On Thursday, Doreen Wedzin-Brazeau discovered an Elder in her home community of Behchokǫ̀ had been living for a month without a fully functional furnace.
The same day, a technician from Polar Ice Mechnical – the company she co-owns with her husband – was able to fix the furnace, free of charge.
First reported by CBC, Adele Camile’s furnace at the home she owns in Behchokǫ̀ hadn’t been working properly for weeks. Temperatures in the region have lingered below -30C for days.
Getting by with temporary solutions like a block heater, pellet stove, and neighbours leaving wood outside her door, Camile told the broadcaster she was afraid – and turning to the local housing authority hadn’t yielded results.
Wedzin-Brazeau, who is Tłı̨chǫ and from Behchokǫ̀, said she read the story on Facebook and made plans to help Camile.
“I wasn’t looking for a big headline or social media, we did it out of our own heart,” she said. “They’re like your grandma. I know Adele.”
Polar Ice Mechanical is an Indigenous-owned company, Wedzin-Brazeau said, co-owned by herself and husband Victor Brazeau, who is Métis. The four-year-old company employs four staff and is based in Yellowknife’s Kam Lake.
Wedzin-Brazeau said she moved other clients to later times to assess Camile’s issue and then fix the furnace free of charge. The work would usually cost $400 to $500 and take two to three hours, depending on what shape the furnace is in, she said.
Wedzin-Brazeau said Camile told her: “Thank you, from the bottom of my heart.” (Reached on Friday by Cabin Radio, Camile indicated she was not able to conduct an interview in English. The CBC, which employs dedicated Indigenous-language broadcasters, interviewed her in Tłı̨chǫ.)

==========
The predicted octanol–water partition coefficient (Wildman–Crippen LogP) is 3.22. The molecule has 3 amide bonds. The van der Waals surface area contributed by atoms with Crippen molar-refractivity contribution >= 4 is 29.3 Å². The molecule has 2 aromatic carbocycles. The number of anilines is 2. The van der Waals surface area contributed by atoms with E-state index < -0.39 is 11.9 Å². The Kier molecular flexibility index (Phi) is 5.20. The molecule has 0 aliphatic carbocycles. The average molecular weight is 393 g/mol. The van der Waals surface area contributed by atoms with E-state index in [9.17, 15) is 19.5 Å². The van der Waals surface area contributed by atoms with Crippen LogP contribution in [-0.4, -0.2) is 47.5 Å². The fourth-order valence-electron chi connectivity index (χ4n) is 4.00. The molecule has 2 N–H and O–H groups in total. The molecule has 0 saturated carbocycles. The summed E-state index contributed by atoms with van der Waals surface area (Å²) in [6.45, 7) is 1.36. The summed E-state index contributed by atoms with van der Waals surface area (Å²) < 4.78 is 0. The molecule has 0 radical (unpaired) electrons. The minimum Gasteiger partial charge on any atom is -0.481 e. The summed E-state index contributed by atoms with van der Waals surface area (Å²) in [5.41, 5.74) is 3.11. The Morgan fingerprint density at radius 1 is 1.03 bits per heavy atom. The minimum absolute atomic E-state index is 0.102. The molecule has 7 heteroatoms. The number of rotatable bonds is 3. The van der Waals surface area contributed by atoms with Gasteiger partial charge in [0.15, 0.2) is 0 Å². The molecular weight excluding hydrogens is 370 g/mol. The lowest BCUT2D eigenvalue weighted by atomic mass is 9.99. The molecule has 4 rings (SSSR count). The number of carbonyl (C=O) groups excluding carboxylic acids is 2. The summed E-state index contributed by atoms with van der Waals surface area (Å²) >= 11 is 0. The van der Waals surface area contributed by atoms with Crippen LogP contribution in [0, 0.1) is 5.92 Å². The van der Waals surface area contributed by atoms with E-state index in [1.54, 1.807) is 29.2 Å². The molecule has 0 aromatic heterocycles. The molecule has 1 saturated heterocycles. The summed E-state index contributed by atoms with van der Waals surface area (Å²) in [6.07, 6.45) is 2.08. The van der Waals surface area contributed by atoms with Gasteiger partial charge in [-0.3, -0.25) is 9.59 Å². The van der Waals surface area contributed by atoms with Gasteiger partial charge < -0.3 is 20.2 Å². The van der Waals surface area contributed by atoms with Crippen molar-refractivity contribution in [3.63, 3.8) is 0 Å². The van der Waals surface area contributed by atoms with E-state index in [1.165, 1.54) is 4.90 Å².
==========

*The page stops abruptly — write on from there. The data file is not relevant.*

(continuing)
‘They don’t have money’
Camile is not alone in needing help having crucial household appliances fixed, according to Wedzin-Brazeau, who said issues with Elders’ furnaces in Behchokǫ̀ keep cropping up.
She suspects most furnaces in the community are old and some haven’t been recently inspected, or others have been looked at by unqualified people.
Doreen Wedzin-Brazeau, pictured in a submitted image, co-owns Polar Ice Mechanical with her husband, Victor.
Meanwhile, the cost of replacing old equipment could run from $2,400 for a new, high-quality stove to $4,000 or more for a new furnace. Wedzin-Brazeau said once you add that to the cost of heating a home, purchasing food, and providing for other necessities, new furnaces are often out of reach for Elders on a limited pension.
“There are a lot of Elders out there that have their own house. It has become an issue because they don’t have money, they’re only surviving with their pension,” Wedzin-Brazeau said. She feels a program is needed for Elders who are dealing with similar issues.
To prove her point, Wedzin-Brazeau said, another Elder has already called the company on the back of its work to repair Camile’s furnace. This Elder says he is having issues with his furnace and hot water tank, which have not been serviced for a year.